Let's explore the inserting "action" for the AccessDataSource and SqlDataSource controls in more detail. The INSERT statement or stored procedure specified by the control's InsertCommand uses a parameterized query. That is, if you use an ad-hoc SQL statement for the InsertCommand, that INSERT statement will use parameters like so:

    INSERT INTO TableName (ColumnName1, ColumnName2, ..., ColumnNameN)
    VALUES (@Parameter1, @Parameter2, ..., @ParameterN)

    In the Filtering Database Data with Parameters article, we looked at using parameters in the SelectCommand to filter the results, such as SELECT * FROM Products WHERE Price < @UnitPrice. The parameter - @UnitPrice, in this instance - has its value specified via the data source control's SelectParameters, which can specify a source for the parameter value. The source may be: a hard-coded value like "3.95", which would return all products less than $3.95; the value of a Web control on the page, allowing the user to enter a price bound in a TextBox; from the querystring; from session state; and so on.

    Likewise, the parameter values in the INSERT statement are assigned based on the parameters in the data source control's InsertParameters collection, and these parameters can use the same sources as the SelectParameters.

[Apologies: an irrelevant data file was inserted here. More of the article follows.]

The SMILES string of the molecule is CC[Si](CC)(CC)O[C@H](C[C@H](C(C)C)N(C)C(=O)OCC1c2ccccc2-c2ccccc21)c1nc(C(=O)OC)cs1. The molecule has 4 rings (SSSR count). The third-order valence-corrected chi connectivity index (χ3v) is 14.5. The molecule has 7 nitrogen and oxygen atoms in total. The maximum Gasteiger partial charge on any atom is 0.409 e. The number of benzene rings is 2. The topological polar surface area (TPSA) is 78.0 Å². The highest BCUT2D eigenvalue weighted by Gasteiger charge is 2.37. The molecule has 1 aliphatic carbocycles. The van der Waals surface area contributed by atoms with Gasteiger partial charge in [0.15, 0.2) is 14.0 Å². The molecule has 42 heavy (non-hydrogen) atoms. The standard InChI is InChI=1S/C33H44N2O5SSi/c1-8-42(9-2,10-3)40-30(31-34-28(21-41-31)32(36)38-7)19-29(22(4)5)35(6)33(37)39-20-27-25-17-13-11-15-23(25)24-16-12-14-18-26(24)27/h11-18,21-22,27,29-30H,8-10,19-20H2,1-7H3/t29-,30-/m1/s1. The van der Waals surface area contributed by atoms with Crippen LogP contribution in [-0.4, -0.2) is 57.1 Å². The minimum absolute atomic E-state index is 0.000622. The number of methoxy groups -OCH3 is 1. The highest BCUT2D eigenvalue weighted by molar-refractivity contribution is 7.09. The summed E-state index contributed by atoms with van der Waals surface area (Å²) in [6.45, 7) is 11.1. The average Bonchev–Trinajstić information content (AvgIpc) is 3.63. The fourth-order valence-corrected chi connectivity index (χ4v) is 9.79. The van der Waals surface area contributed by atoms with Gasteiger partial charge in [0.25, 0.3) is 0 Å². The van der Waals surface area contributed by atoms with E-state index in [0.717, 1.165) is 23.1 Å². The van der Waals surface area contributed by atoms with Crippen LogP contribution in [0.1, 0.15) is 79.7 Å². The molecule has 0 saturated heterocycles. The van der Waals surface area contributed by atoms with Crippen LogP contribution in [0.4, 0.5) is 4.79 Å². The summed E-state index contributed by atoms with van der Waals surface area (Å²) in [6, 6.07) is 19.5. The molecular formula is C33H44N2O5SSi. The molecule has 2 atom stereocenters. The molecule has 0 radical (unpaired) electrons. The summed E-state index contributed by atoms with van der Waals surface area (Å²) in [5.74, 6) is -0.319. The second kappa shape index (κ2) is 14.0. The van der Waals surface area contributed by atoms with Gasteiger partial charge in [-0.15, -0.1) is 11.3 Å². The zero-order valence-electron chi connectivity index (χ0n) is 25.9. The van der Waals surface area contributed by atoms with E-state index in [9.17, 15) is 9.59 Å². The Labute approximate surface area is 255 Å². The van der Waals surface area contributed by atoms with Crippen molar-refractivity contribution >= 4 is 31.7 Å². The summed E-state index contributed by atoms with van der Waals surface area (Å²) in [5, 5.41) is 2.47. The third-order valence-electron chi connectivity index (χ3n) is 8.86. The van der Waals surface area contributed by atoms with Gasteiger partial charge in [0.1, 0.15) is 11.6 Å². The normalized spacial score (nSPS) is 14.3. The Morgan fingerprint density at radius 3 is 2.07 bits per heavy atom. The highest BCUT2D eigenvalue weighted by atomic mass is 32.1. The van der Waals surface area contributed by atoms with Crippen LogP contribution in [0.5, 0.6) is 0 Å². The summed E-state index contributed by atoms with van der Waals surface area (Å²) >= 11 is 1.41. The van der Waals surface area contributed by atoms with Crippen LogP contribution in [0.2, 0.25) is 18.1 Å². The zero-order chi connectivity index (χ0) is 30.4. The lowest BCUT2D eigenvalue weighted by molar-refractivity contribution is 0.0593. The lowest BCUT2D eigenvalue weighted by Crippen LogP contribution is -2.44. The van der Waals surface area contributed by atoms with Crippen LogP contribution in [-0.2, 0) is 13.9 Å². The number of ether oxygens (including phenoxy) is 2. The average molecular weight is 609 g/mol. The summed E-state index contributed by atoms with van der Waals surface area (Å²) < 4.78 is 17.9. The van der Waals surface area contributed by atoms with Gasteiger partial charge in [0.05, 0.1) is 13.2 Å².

The AccessDataSource and SqlDataSource controls, behind the scenes, use the standard ADO.NET classes to perform their data access. That is, they connect to the database using a SqlConnection or OleDbConnection object and specify the command text and parameters via a SqlCommand or OleDbCommand object.

    Given this information, the inserting workflow for the AccessDataSource and SqlDataSource can be more specifically expressed as:

    1. The data source's Inserting event is fired
    2. SqlConnection and SqlCommand (or OleDbConnection and OleDbCommand) objects are created
    3. The command object's CommandText property is assigned the data source control's InsertCommand property
    4. The parameters in the data source control's InsertParameters collection are added the command object's Parameters collection
    5. A connection to the database is established and the command is executed, thereby inserting the data
    6. The data source's Inserted event is fired
    The remainder of this article examines three inserting scenarios using the SqlDataSource control: inserting data through a manually-created Web form; inserting data using the DetailsView control; and retrieving the value of the just-inserted record's IDENTITY column. The full code for these demos is available in the download at the end of this article.

    Inserting Data Using a Manually-Created Web Form